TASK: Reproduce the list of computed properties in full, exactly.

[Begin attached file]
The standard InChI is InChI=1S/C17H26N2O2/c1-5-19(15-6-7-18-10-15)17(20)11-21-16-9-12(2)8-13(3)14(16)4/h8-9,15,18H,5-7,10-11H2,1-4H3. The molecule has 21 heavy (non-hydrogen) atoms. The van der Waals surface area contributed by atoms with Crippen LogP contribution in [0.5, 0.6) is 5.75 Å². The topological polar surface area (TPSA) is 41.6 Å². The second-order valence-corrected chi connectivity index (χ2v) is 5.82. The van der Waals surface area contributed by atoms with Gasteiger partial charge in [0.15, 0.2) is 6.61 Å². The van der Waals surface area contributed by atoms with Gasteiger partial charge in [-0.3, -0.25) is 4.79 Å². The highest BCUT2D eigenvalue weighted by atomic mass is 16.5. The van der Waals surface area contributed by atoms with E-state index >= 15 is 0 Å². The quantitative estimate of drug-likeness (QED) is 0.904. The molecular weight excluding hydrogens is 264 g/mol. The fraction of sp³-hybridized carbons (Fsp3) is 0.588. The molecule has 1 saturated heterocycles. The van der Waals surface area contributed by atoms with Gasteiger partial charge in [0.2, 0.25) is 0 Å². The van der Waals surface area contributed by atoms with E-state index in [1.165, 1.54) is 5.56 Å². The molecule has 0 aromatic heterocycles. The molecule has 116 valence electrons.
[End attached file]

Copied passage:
The standard InChI is InChI=1S/C17H26N2O2/c1-5-19(15-6-7-18-10-15)17(20)11-21-16-9-12(2)8-13(3)14(16)4/h8-9,15,18H,5-7,10-11H2,1-4H3. The molecule has 21 heavy (non-hydrogen) atoms. The van der Waals surface area contributed by atoms with Crippen LogP contribution in [0.5, 0.6) is 5.75 Å². The topological polar surface area (TPSA) is 41.6 Å². The second-order valence-corrected chi connectivity index (χ2v) is 5.82. The van der Waals surface area contributed by atoms with Gasteiger partial charge in [0.15, 0.2) is 6.61 Å². The van der Waals surface area contributed by atoms with Gasteiger partial charge in [-0.3, -0.25) is 4.79 Å². The highest BCUT2D eigenvalue weighted by atomic mass is 16.5. The van der Waals surface area contributed by atoms with E-state index >= 15 is 0 Å². The quantitative estimate of drug-likeness (QED) is 0.904. The molecular weight excluding hydrogens is 264 g/mol. The fraction of sp³-hybridized carbons (Fsp3) is 0.588. The molecule has 1 saturated heterocycles. The van der Waals surface area contributed by atoms with Gasteiger partial charge in [0.2, 0.25) is 0 Å². The van der Waals surface area contributed by atoms with E-state index in [1.165, 1.54) is 5.56 Å². The molecule has 0 aromatic heterocycles. The molecule has 116 valence electrons.